Letting it Go

We are regulated beings. We fold, crimp, and scrunch our lives until they match our specification. This is especially true in college as students plan out every step of their next decade. Excel sheets are laid out. Schedule builders are used obsessively. And in our minds, the process never stops. Rewinding to search for missed opportunities. Fast-forwarding to a future that may never happen. And when I do misstep, it feels like something has been shattered inside of me. Then, there is a new plan, an altered goal. There is certainly no room for uncertainty and no time for doubt. I am always looking for a new box to fit myself into. I am always searching for a structure.

We came to college for independence. I think a pamphlet told me that once. We came to get away from overbearing parents and their never-ending concerns about our futures. Most of all, we were promised control. A chance at the driver’s seat. In high school, I thought I would be a good driver. But when you are steering, all the roads begin to look blurry. You start to worry about the dark ditches and sudden swerves. And your grip on the wheel becomes tighter and tighter until it feels as if your heart is racing as fast as the car. No, you’re not in control. You are not free. It feels easier to keep pretending, to spin the wheel even when it feels as if we are having no effect.

It gets frustrating, sometimes. Sometimes, I let go of all the schedules and rules. I stop squinting at every aspect of my life and close my eyes instead. I remember the first time I skipped class. To be honest, it did not take long, probably a month into my first semester. I watched as my alarm clock ticked closer and closer to 8:30 and imagined the impossibly long walk to Angell Hall. The day stretched before me with all its blocks of occupied time. Perhaps, just this once, I could pass the block on my own terms. True freedom. Classes are, after all, a professors’ domain. We sit in seats and are pelted with information with only the occasional chance to insert a question. Most of the time, it feels as if we only exist to press an iClicker. We dutifully enter on time, exit on time, renter the next week. We do what we must, so that eventually, eventually we can do what we want to. But that day, I pursued my wants first.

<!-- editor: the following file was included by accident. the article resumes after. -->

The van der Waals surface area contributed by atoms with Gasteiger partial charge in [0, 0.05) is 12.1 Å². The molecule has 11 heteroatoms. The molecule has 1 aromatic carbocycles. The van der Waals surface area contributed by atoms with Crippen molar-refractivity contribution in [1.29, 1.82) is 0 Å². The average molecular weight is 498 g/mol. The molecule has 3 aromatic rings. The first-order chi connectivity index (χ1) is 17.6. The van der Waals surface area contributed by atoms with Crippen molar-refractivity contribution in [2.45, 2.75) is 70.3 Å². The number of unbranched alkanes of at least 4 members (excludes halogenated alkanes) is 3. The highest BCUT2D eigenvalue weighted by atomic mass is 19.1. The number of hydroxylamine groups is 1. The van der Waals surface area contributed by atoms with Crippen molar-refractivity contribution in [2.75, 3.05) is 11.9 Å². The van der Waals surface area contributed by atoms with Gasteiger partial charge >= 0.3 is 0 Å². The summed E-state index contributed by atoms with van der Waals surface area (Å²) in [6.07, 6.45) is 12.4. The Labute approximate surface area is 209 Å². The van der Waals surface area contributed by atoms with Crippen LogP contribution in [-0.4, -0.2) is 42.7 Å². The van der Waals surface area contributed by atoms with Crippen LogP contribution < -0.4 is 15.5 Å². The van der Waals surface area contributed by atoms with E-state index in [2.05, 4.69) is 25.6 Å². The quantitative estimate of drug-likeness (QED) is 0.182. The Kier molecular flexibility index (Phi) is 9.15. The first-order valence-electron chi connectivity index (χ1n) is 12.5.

It was a squirming, sly pleasure to defy all the rules that I set for myself. It was a pleasure that I wanted to indulge like a child suddenly exposed to chocolate. If my control meant nothing, if I was to be ignored in lecture, then why shouldn’t I lie in bed for the indeterminate future? But I was ultimately still a regulated being and this time, it was my stomach growling that I move. I was once again reminded of all the invisible forces that act upon my life. All the forces that snatch my power away, make me feel small. Sometimes, I do battle against these forces with Excel sheets. Sometimes, I refuse the fight altogether.

Corrina Lee

Corrina is a senior majoring in Economics. In her spare time, she enjoys watching movies and television and telling herself that she has time to spare. Someday, she hopes to own a cat.

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